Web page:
Investing in ETFs

Investing in ETFs – How to Invest With No Investing Knowledge Required

ETFs (Exchange Traded Funds) are a perfect tool for beginners that don’t know anything about investing but still want to be invested, but even for experienced professionals. They can be used as the first stepping stone to finding your own companies to invest in or even as the primary investment for the rest of your life. You don’t need to know much at all, and there’s little room to make mistakes. Let’s see how they work.

What is an index?

First of all we need to define what an index is. An index is the calculated return of the average stock in an economy. 

So, for example, have you ever heard of the S&P 500? It is the combined performance of the biggest 500 companies in the US. So, if the S&P 500 goes up by 10%, we generally say the US stock market went up 10%. Now as an investor that is trying to make great returns, you do a lot of research and invest in only those companies within the 500 companies that make up the S&P 500 to get an even better return than average. Some succeed, some fail. But what if you don’t have the time or knowledge to stay researching? That is where ETFs come in.

What is an ETF?

An ETF tries to track the index as precisely as possible (most of them, anyway). So say the S&P 500 is the average of the 500 biggest companies in the US. An ETF is like a stock that makes its money by investing in those exact 500 companies. 

If you look at the price chart of an ETF, it is normally identical to that of the index it represents. The financial institution then charges a very small management fee that is deducted automatically. Over here, since they do not outperform or underperform the average return, then there is no benefit to choosing different ETFs that track the same index, just choose the one with the lowest management fee. 

What are the benefits of an ETF?

ETFs give you a very well diversified portfolio with the purchase of just 1 investment. They are super cheap too in terms of management fee, normally something like 0.1% per year for the biggest ETFs. You do not need to know much about investing to invest in these, because you are not choosing individual companies. 

You are investing in all companies in an economy, so you just have to hope that the economy keeps getting stronger in the long term and you will make money. 

If you look at the long-term performance of each index, there have been years it goes down but in the long term it generally always goes up. There would be a huge problem if the economy in 20 years was worse off than it is today.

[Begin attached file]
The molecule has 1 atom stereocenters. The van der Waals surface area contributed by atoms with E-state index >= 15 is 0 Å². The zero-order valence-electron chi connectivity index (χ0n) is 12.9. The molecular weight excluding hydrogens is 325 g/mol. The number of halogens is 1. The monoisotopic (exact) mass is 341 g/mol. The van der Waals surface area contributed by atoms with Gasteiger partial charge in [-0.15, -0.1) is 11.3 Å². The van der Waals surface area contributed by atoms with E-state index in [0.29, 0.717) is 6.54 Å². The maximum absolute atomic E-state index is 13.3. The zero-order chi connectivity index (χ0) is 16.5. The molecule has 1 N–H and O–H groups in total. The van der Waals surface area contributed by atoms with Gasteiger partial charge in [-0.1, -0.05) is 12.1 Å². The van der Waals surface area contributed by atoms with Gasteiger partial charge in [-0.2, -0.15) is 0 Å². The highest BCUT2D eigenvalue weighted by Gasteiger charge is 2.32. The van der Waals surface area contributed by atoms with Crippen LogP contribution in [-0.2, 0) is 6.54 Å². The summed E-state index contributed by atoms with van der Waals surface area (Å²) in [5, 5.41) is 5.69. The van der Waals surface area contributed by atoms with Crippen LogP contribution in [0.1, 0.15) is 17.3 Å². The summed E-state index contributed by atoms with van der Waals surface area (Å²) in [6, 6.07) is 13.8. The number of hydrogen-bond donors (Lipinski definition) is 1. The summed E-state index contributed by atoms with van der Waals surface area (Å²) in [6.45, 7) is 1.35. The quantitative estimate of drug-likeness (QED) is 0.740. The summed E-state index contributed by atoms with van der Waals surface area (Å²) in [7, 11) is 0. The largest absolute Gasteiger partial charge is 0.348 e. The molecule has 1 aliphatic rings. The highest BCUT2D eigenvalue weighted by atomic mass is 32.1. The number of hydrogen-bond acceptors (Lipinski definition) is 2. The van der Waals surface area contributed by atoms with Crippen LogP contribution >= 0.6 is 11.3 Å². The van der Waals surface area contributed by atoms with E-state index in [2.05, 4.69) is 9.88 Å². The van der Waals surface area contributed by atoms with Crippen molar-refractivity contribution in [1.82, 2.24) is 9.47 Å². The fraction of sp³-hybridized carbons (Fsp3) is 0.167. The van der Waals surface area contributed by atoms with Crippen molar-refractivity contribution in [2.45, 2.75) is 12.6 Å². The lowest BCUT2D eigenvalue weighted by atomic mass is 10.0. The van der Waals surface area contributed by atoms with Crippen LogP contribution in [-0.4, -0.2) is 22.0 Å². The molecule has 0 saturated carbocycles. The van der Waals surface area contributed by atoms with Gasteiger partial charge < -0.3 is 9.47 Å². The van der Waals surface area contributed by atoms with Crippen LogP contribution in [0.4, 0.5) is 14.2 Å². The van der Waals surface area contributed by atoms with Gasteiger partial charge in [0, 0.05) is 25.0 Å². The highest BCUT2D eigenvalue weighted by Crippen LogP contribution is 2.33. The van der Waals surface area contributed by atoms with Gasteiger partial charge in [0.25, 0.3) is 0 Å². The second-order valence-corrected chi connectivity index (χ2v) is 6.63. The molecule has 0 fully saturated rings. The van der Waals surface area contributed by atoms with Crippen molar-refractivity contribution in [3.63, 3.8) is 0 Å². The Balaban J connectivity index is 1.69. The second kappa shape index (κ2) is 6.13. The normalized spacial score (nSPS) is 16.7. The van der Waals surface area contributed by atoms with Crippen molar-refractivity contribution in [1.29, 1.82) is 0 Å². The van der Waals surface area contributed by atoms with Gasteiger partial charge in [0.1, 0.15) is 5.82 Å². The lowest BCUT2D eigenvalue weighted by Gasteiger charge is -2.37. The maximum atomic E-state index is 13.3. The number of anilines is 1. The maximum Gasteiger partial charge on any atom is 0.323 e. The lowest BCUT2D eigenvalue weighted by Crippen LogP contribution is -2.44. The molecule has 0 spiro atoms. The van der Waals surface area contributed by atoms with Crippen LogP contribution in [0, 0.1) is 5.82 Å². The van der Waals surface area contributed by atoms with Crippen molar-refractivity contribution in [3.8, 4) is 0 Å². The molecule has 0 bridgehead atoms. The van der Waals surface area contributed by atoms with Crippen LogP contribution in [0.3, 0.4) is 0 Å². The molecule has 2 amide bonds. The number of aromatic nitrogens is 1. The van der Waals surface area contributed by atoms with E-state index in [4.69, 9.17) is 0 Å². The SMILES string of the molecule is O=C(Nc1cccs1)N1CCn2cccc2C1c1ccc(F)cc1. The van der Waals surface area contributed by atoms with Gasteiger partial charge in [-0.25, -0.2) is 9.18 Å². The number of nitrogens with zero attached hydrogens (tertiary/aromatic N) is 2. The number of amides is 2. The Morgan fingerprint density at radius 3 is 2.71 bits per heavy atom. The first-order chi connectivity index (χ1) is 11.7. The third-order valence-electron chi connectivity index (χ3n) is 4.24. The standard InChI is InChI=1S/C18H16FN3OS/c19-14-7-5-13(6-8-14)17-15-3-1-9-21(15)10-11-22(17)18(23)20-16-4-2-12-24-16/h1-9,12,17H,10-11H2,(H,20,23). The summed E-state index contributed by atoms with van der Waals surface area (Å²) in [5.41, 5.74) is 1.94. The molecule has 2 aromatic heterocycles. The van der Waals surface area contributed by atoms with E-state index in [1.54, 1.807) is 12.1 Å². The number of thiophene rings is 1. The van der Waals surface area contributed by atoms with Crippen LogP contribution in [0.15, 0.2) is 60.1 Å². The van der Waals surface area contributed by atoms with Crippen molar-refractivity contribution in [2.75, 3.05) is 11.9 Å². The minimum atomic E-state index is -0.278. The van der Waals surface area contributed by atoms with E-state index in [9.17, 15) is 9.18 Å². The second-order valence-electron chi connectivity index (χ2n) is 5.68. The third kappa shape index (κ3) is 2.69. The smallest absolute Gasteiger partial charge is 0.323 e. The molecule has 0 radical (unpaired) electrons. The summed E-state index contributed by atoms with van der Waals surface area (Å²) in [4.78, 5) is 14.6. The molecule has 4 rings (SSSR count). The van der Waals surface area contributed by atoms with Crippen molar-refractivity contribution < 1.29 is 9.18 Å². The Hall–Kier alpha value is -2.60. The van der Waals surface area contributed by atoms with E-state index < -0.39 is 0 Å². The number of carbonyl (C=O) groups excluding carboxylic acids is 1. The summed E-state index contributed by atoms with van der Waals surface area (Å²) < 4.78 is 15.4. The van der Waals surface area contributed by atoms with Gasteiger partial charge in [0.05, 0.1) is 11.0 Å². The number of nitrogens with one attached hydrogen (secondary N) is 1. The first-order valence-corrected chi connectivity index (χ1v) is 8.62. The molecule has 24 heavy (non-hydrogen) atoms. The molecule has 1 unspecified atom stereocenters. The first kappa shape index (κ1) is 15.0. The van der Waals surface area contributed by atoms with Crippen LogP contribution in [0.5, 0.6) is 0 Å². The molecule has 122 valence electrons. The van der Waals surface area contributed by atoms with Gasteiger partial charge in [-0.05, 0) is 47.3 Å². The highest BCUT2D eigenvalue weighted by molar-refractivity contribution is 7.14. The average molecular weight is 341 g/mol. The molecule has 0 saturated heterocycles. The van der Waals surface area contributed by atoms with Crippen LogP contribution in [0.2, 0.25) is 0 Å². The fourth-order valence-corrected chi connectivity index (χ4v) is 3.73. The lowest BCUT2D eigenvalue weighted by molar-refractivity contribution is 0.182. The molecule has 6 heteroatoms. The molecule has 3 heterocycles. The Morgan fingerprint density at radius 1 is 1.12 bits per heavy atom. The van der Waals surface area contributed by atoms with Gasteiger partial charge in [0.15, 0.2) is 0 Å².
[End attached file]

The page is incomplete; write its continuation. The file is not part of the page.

How many ETFs do I need?

An ETF gets you a perfectly diversified portfolio of a given country. However, ideally you want a mix of different countries. 

Buying the SP 500 ETF, for example, gives you a mix of all sectors and companies of the US economy. 

That’s great, but what if something major happens to the US? 

You need more country diversification. 

The MSCI world index is a good start, it is meant to represent stocks from all over the world. Therefore, owning an ETF that tracks just this index is already enough to have a great overall portfolio. The only issue is that is tends to still have a large exposure to the US as an index and it might make sense to balance it a bit more. 

Let’s say you bought 3 separate ETFS with your money, one third in a US index, one third in a European index, and one third in an emerging markets index. Now it starts to get even better diversified. See what makes sense to you, and what fees are charged to do this with your broker. 

Which are some good ETFs?

ETFs have brands, they do the same thing though. You’re looking for one good enough to have low management fees and many people are trading them so it’s easily to sell your ETFs when you want to. 

SPDR, Vanguard, iShares, Invesco and Charles Schwab are all very good brands of ETFs you can buy. The name of an ETF should look something like this on your trading platform: SPDR S&P 500 ETF


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Any views or opinions presented in this article are personal and shouldn’t be taken/used as professional advice as we are not qualified financial advisors.
Any statistics mentioned have all been linked to their respective documents together with their ownership.
Lastly, we would like to note that this article has no tie to our professional jobs and was conducted in our free time.